Friday, 21 November 2014

De rigueur, par for the course, etcetera

Hi there!
This week I have another contribution from my scribe sister, Ruth Miller. You may remember Ruth was a guest featured on this spot a couple of months ago.

The other side of the ledger, is Ruth's collection of humourous observations of the politics and personalities that form everyday life in an office. It's well worth a read and you'll no doubt recognise many of the types of characters she writes about - even maybe yourself!

Ruth has kindly offered her time and talent to share an interesting insight into the changing times in which we live - the fact that I agree with Ruth's thoughts says more about Ruth and me than anything else, I think! 

De rigueur, par for the course, etcetera 

 Now, while I, along with most baby boomers I suspect, don’t like to admit I’m getting older, I certainly do not consider myself to be getting ancient. And yet, generation X, Y, and whatever the next lot call themselves, may well be correct if they perceive my fumbling with day-to-day 21st Century technology as being old-fashioned and fuddy-duddy. I mean, just look at the language I use! But there again, words themselves can be fickle, as they ebb and flow with generational and societal change …

Of course, one comes across unfamiliar computer-based territory every day, that can be avoided, like those new-fangled supermarket self-service checkouts, or printing out your own airline ticket. Yet when entering the world of writer, author, scribe, and the self-publishing journey, I find this territory obligatory and downright confronting. And why is this? All because you have to face the unfamiliar landscape of Facebook, Twitter, and enter an alien world of Liking, Posting, and Tweeting. Then, once you enter this domain, you’re still in the dark, with the, “not knowing what you don’t know” syndrome lurking in the background as you manoeuvre through endless options and umpteen variations on every imaginable theme. Added to this mix, I find more subtle influences that redefine, possibly defy, the written word itself.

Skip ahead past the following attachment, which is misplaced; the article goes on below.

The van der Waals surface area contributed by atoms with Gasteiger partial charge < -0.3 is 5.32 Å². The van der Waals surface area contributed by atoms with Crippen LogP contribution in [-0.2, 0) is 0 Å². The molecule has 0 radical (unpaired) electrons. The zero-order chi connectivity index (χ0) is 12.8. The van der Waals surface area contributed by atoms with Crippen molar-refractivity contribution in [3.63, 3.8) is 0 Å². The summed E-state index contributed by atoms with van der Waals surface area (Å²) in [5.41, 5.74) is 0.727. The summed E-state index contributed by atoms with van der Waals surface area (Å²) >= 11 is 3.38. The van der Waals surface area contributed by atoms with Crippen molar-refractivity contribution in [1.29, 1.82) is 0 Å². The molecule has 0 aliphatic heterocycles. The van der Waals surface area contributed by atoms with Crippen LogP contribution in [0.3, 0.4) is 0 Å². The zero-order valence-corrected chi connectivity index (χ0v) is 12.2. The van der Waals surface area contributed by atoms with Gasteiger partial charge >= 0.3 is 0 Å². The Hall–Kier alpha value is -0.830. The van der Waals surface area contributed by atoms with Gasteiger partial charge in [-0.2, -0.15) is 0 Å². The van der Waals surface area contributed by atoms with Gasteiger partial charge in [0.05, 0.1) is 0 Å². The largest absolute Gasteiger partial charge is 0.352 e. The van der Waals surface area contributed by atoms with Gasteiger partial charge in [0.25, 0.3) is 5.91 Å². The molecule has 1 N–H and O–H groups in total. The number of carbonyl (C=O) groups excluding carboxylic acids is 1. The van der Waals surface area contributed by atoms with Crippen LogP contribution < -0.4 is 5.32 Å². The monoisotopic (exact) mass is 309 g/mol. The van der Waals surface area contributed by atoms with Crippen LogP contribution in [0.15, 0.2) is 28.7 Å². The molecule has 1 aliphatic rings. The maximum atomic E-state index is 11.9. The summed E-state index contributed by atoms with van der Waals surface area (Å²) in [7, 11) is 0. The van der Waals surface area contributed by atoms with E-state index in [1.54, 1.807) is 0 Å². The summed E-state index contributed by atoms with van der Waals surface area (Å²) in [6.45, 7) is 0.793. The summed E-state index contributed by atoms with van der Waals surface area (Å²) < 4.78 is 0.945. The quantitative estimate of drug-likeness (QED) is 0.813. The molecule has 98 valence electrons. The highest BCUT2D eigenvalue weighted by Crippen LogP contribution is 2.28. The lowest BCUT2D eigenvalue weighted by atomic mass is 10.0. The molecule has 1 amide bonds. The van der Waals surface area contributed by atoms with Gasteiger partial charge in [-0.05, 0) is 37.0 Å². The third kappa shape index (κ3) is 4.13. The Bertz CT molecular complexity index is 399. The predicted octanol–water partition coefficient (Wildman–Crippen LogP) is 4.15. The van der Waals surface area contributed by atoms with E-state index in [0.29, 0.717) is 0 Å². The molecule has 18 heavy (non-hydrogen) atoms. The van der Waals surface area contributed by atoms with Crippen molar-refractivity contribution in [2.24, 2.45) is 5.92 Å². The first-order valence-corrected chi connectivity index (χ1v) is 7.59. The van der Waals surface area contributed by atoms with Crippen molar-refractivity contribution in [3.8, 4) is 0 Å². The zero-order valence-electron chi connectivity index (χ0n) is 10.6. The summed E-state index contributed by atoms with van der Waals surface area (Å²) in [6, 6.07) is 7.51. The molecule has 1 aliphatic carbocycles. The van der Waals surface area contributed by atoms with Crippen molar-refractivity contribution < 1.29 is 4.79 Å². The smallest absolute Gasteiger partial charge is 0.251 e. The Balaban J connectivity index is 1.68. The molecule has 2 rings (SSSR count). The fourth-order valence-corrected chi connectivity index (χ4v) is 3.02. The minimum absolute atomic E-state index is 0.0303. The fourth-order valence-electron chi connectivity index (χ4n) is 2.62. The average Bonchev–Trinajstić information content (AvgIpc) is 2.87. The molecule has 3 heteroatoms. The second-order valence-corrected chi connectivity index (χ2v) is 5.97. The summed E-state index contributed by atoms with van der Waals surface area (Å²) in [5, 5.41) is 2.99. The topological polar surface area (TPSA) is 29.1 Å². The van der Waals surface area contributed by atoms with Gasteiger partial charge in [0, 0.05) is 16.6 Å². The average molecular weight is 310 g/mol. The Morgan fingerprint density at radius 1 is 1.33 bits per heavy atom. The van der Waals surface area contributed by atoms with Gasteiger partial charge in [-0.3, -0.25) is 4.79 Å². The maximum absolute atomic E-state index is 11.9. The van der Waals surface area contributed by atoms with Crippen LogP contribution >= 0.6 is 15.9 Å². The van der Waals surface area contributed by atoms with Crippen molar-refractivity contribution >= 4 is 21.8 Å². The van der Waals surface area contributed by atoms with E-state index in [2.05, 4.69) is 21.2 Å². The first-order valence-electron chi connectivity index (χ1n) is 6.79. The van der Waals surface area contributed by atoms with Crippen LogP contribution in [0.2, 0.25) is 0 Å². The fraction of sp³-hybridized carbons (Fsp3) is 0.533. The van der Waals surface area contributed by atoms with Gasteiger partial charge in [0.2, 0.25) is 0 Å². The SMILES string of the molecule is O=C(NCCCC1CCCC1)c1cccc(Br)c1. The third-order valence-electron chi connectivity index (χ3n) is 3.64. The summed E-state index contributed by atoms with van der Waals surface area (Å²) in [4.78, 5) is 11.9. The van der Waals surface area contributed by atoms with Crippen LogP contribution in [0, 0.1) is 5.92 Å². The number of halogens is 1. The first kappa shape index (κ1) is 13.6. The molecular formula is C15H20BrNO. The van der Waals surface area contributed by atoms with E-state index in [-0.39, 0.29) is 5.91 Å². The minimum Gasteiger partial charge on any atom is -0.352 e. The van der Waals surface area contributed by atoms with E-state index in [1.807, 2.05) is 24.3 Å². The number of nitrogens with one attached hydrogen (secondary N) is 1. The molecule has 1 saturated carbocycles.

For example, until recently I used my trusty, well-thumbed thesaurus because it was familiar and comfortable. That is, until the day I discovered an online version, and just like that, the words from my 1999 version of The New Choice Thesaurus seemed a little flat, even ancient in their last century roots. How on earth could this miracle of modernity have been at my fingertips without me knowing about it? I have no idea - but what I do know is that this revelation revolutionised my ability to quickly source an alternative to repetition, recapitulation and reiteration.Well almost!

I’m sure, with my newly defined published author status, there are countless other time-saving things that I would dearly embrace if someone were to point me in the right direction, because the dilemma I face on a daily basis, is the amount of time it takes one to find these things out on one’s own; or the lack of time that anyone has to show another; or just the lack of time – full stop. But, before I digress into my opinion of how punctuation (and spelling and grammar) may have almost skipped a generation or two, due to emailing, texting, and whatever else I’m yet to discover, I’ll stop, because it would take up way too much time and space – for now!

Oh, and by the way, ancient according to the thesaurus that still sits by my computer on my paperless-desk (not true) is – antique, obsolete or primitive. Whereas the ancient I can instantly connect with when dragging my mouse up to my Google Toolbar Favourites is - antiquated, outmoded and moth-eaten! 

Moth-eaten!?

 I think not, but possibly that’s my kneejerk, de rigueur, par for the course reaction!

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